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Catholic Activity: Preschool Parent Pedagogy: Christian Use of Pictures

This parent pedagogy has terrific guidelines on how to introduce religious art to young children in the home.

DIRECTIONS

Since we are continually mentioning pictures, it may be well to consider fully their use.

From the earliest days of Christianity art was used to help teach the Faith. The museums of Europe and all the old churches and cathedrals are full of the works produced from the early days down to the sixteenth century. (After the Protestant revolt, in some places great Catholic art was destroyed; in others it suffered a set-back.) Because paintings on canvas or those frescoed onto the walls of churches did not always retain their original bright colors (often being ruined by dampness), in some places the pictures were made in mosaics, a process in which a design is created by fitting many, many tiny pieces of marble together. The stained-glass windows of the Middle Ages were pictures in glass, set up into the walls to teach religion to the people. And indeed the cathedrals of Europe we might call pictures in stone, carved all over as they were with scenes from the life of Christ and the Old Testament. The greatest artists spent their lives producing paintings, frescoes, mosaics, windows, and buildings which are still so beautiful that modern people are struck dumb with wonder when they see them.

In the superb cathedral of Montréal, near Palermo, Sicily, you can see spread out before you mosaics covering every inch of the wall space, showing the history of religion from Adam and Eve down through the life of Christ.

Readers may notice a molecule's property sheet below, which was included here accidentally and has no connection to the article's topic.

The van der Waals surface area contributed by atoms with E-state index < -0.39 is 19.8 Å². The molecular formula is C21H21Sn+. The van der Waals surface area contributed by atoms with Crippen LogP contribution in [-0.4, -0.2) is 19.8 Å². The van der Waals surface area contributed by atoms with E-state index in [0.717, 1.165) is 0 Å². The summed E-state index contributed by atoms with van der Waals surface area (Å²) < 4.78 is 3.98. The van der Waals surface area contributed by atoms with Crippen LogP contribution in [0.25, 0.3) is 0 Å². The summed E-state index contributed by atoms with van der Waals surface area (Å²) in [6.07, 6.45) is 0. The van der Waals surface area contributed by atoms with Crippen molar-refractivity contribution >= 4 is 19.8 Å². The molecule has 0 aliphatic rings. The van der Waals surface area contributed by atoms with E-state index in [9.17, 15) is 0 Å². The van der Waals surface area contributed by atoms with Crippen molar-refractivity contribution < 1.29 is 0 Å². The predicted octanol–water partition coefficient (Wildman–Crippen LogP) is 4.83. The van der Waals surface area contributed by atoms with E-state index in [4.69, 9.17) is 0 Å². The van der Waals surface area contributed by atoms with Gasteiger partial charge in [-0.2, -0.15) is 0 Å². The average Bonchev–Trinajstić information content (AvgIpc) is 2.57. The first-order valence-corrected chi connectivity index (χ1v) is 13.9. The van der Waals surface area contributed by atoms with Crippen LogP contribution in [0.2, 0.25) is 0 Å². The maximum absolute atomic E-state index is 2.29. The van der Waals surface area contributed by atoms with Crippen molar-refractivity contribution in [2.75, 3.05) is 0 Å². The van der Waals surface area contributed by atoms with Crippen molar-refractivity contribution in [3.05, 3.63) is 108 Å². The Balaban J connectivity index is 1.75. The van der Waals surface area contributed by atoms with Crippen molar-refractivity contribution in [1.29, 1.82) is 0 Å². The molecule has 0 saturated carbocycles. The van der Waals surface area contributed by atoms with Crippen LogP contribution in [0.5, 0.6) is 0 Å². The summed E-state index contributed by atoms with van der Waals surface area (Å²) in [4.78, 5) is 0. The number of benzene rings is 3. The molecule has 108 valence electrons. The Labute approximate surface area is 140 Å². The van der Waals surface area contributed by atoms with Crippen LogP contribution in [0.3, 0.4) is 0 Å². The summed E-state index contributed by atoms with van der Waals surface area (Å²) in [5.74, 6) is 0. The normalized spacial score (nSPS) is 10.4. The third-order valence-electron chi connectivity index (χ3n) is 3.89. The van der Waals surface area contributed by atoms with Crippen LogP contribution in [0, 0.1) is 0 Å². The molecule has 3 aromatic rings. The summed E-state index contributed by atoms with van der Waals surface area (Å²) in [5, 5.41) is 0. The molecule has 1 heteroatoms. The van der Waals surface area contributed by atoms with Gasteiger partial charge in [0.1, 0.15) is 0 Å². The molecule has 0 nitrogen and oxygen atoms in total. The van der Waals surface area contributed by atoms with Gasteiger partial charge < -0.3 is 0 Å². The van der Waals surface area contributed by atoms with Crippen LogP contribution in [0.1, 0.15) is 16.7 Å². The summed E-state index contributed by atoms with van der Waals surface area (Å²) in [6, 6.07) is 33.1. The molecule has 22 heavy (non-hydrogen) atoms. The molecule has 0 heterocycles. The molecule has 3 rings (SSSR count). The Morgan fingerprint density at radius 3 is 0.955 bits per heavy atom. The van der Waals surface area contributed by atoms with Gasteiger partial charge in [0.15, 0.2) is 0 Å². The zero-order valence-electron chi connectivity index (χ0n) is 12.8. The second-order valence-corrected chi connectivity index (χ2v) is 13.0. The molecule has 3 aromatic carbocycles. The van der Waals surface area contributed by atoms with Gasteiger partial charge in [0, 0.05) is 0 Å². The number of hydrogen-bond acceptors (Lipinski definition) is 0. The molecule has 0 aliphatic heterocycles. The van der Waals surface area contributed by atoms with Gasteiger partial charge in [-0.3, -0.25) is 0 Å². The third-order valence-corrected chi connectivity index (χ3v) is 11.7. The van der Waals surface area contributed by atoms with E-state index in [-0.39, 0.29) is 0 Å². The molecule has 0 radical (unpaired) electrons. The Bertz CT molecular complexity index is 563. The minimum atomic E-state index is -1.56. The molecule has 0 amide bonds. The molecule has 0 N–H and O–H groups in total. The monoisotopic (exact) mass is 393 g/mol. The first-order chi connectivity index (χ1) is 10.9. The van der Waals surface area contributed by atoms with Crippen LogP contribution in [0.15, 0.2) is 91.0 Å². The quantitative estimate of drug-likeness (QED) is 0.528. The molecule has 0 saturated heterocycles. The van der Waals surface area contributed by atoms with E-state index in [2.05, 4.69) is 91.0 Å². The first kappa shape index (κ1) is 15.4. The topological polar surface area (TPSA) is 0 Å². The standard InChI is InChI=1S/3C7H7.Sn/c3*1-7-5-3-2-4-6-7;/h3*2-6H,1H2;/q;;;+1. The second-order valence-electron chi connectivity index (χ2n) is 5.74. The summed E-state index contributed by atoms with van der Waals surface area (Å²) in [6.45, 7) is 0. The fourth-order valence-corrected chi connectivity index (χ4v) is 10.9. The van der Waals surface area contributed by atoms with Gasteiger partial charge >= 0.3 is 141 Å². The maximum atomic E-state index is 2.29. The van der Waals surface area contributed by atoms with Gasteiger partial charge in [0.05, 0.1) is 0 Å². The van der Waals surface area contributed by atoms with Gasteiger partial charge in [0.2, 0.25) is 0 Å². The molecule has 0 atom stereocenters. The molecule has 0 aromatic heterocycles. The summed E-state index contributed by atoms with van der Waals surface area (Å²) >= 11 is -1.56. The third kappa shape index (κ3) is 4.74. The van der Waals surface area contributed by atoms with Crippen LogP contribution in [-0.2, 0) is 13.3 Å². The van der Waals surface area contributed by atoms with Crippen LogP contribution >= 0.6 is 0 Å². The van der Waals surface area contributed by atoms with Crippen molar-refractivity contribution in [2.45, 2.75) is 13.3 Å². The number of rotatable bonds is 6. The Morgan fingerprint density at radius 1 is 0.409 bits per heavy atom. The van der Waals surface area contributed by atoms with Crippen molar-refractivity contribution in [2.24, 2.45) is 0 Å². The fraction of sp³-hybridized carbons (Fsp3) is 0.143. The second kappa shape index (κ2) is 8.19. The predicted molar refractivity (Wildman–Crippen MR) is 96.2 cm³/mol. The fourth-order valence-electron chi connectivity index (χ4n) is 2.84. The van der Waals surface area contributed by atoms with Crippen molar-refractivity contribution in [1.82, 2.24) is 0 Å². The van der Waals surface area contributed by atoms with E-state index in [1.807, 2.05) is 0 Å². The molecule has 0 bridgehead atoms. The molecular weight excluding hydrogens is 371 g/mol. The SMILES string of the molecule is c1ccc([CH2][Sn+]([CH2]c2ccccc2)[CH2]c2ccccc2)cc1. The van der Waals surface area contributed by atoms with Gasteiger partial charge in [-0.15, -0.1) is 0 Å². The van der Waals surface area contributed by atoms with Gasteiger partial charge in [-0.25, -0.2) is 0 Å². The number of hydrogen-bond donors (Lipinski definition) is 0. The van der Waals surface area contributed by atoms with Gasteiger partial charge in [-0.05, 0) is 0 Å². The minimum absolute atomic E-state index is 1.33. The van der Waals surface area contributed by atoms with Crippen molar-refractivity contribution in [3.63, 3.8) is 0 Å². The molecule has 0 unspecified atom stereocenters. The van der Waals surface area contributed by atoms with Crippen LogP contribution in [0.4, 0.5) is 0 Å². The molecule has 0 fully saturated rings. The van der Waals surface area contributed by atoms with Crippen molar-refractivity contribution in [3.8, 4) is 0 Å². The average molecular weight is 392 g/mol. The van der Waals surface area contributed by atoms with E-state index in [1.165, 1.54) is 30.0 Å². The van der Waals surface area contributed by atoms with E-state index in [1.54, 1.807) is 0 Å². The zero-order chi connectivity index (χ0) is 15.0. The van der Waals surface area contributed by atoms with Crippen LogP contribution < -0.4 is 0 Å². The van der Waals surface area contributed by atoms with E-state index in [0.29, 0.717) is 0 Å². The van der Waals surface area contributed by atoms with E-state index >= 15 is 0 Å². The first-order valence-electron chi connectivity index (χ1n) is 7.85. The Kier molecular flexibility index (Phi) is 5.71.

Popularity of Picture-Teaching

The educational value of the picture is enormous. Of that there can be no doubt. Today the magazine makers and the movie producers know how to teach every sort of lesson by pictures, some good lessons, but often, alas! evil lessons.

Shall we Catholic parents lag behind and fail to make use of such a powerful means of instruction? Shall we not introduce our own beloved children to that world of religion and beauty revealed in the thousands of Catholic masterpieces created through the centuries?

The careful study of even one of the great religious works of art can give a child an impression which it would take many words to produce. And such an impression remains in the memory to be recalled even in later years.

Prints, copies of great pictures, can be obtained from several firms which specialize in these reproductions.

Studying the Picture

Young children, from two years up, enjoy looking at pictures and naming every person and object in sight. Train the little one to pick out the important person first, usually our Lord. Then ask, "What is dear Lord Jesus doing?" The answer will, of course, depend upon the child's age. You can then tell the story of the picture, following the suggestions on story-telling given in the March section. If the child is interested, let him go on to pick out details. Some young children will notice even tiny flowers in the grass.

Let us, then, try to have at least one picture suitable to the month. Use it on the family altar. And let the child paste it in his scrapbook.

Avoid Ordinary and Ugly Pictures

Pay no attention to those who want only pictures of flowers or fruit or sailboats hanging on the wall. The most cultured, the best educated, have in their homes copies of the great religious masterpieces. The wealthy outbid one another to buy the originals, sometimes paying a half million dollars for one picture.

During the nineteenth century there were printed many inartistic religious pictures, some of which are still on sale. Try to avoid them. Have your children get their religious impressions from the great beautiful pictures that generations have loved. It is sad indeed that sometimes children associate religious ideas with ugly or commonplace pictures. Fortunately there is growing up today a new school of artists, who are creating religious pictures in a modern style, which is also very fine art.

Activity Source: Religion in the Home: Monthly Aids for the Parents of Pre-School Children by Katherine Delmonico Byles, Paulist Press, 1938

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